Jarnott History, Family Crest & Coats of Arms
- Origins Available:
The name Jarnott reached English shores for the first time with the ancestors of the Jarnott family as they migrated following the Norman Conquest in 1066. Jarnott is a name for a person who grew or sold pomegranates. This metonymic name, which is a type of name that refers to the principal object associated with the activity of the original bearer, is derived from the old French words pome, which meant fruit or apple, and grenate, which meant full of seeds. The name of the precious stone is derived from the same source. The name Jarnott is also a metonymic occupational name for a maker or fitter of hinges, derived from the Old French word carne, which means hinge. The name Jarnott was brought to England after the Norman Conquest of 1066 and it spread into the county of Lancashire.
Early Origins of the Jarnott family
The surname Jarnott was first found in Lancashire at Leck, a township and chapelry, in the parish of Tunstall, union of Lancaster, hundred of Lonsdale south of the Sands. "This township belonged to the Gernets, of Halton, in the reign of John."  "According to Domesday Book, Skelmersdale [, Lancashire] was in 1066 held by Uctred, who also held Dalton and Uplitherland; like these it was assessed as one ploughland, and was worth the normal 32d. beyond the usual rent. Later it was part of the forest fee, held by the Gernet family. The first of them known to have held it, Vivian Gernet, gave Skelmersdale and other manors to Robert Travers; these were held in 1212 by Henry Travers under Roger Gernet." 
Important Dates for the Jarnott family
This web page shows only a small excerpt of our Jarnott research. Another 67 words (5 lines of text) covering the years 1555, 1606, 1605, 1575 and 1608 are included under the topic Early Jarnott History in all our PDF Extended History products and printed products wherever possible.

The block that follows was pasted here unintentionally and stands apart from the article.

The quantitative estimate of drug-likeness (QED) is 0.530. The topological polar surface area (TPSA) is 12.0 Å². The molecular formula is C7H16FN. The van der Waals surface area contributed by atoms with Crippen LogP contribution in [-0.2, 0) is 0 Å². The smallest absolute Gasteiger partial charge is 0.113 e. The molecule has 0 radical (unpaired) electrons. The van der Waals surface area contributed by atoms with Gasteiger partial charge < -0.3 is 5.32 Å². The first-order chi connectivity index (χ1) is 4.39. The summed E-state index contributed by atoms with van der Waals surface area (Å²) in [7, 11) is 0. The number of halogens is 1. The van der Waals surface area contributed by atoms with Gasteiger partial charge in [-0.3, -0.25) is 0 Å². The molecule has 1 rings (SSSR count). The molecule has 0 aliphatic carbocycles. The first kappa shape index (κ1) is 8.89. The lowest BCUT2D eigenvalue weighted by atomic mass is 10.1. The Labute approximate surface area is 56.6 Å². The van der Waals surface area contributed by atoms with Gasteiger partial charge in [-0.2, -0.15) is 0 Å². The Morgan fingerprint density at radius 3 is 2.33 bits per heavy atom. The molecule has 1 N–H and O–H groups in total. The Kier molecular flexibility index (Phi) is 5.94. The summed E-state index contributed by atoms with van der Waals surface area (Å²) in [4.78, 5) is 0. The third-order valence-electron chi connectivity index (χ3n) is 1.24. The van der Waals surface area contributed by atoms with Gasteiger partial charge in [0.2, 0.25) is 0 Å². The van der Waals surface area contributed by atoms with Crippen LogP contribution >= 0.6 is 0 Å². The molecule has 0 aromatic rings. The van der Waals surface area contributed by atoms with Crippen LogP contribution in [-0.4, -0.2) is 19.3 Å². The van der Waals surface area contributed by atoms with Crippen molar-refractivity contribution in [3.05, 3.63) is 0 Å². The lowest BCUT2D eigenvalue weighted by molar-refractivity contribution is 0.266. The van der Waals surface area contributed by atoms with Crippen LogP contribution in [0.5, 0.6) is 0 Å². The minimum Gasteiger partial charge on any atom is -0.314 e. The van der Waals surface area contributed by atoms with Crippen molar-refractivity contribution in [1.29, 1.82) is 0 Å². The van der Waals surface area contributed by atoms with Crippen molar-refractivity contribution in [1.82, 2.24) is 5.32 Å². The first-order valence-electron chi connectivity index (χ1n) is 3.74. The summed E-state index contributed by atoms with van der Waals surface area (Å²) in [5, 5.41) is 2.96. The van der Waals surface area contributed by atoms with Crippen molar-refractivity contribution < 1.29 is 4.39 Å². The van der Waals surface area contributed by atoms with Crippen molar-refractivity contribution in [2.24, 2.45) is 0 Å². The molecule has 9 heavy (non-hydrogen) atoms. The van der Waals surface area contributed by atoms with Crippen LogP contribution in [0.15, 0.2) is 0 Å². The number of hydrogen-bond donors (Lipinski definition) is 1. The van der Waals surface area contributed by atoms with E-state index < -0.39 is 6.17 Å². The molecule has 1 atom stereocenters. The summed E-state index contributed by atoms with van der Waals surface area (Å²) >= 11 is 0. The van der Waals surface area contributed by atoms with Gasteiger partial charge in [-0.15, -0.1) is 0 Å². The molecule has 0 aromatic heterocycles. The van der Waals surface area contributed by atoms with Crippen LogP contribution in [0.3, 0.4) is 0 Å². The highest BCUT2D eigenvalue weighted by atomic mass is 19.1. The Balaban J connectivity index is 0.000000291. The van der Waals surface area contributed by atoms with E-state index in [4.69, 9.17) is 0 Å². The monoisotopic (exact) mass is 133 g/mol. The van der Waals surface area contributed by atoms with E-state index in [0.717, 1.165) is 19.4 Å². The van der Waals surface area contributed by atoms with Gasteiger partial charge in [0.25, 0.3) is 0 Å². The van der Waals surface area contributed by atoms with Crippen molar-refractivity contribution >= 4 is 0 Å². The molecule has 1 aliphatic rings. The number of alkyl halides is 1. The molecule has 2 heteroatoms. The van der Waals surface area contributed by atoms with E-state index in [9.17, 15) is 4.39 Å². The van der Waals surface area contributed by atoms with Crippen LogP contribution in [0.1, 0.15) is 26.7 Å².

Jarnott Spelling Variations
Multitudes of spelling variations are a hallmark of Anglo Norman names. Most of these names evolved in the 11th and 12th century, in the time after the Normans introduced their own Norman French language into a country where Old and Middle English had no spelling rules and the languages of the court were French and Latin. To make matters worse, medieval scribes spelled words according to sound, so names frequently appeared differently in the various documents in which they were recorded. The name was spelled Garnett, Garnet, Garnette, Gernet, Gernett and others.
Early Notables of the Jarnott family (pre 1700)
Outstanding amongst the family at this time was Sir Roger Gernett of Lancashire; Henry Garnet (1555-1606), sometimes Henry Garnett, an English Jesuit priest executed for his complicity in the Gunpowder...
Another 29 words (2 lines of text) are included under the topic Early Jarnott Notables in all our PDF Extended History products and printed products wherever possible.
Migration of the Jarnott family
Because of this political and religious unrest within English society, many people decided to immigrate to the colonies. Families left for Ireland, North America, and Australia in enormous numbers, traveling at high cost in extremely inhospitable conditions. The New World in particular was a desirable destination, but the long voyage caused many to arrive sick and starving. Those who made it, though, were welcomed by opportunities far greater than they had known at home in England. Many of these families went on to make important contributions to the emerging nations of Canada and the United States. Analysis of immigration records indicates that some of the first North American immigrants bore the name Jarnott or a variant listed above: James Garnet who settled in Maryland in 1685; Elizabeth Garnet settled in Virginia in 1623; Judith Garnett settled in Massachusetts in 1634; Susan and Thomas Garnett settled in Virginia in 1623.
- ^ Lewis, Samuel, A Topographical Dictionary of England. Institute of Historical Research, 1848, Print.
- ^ 'Townships: Scarisbrick', in A History of the County of Lancaster: Volume 3, ed. William Farrer and J Brownbill (London, 1907), pp. 265-276. British History Online http://www.british-history.ac.uk/vch/lancs/vol3/pp265-276 [accessed 21 January 2017].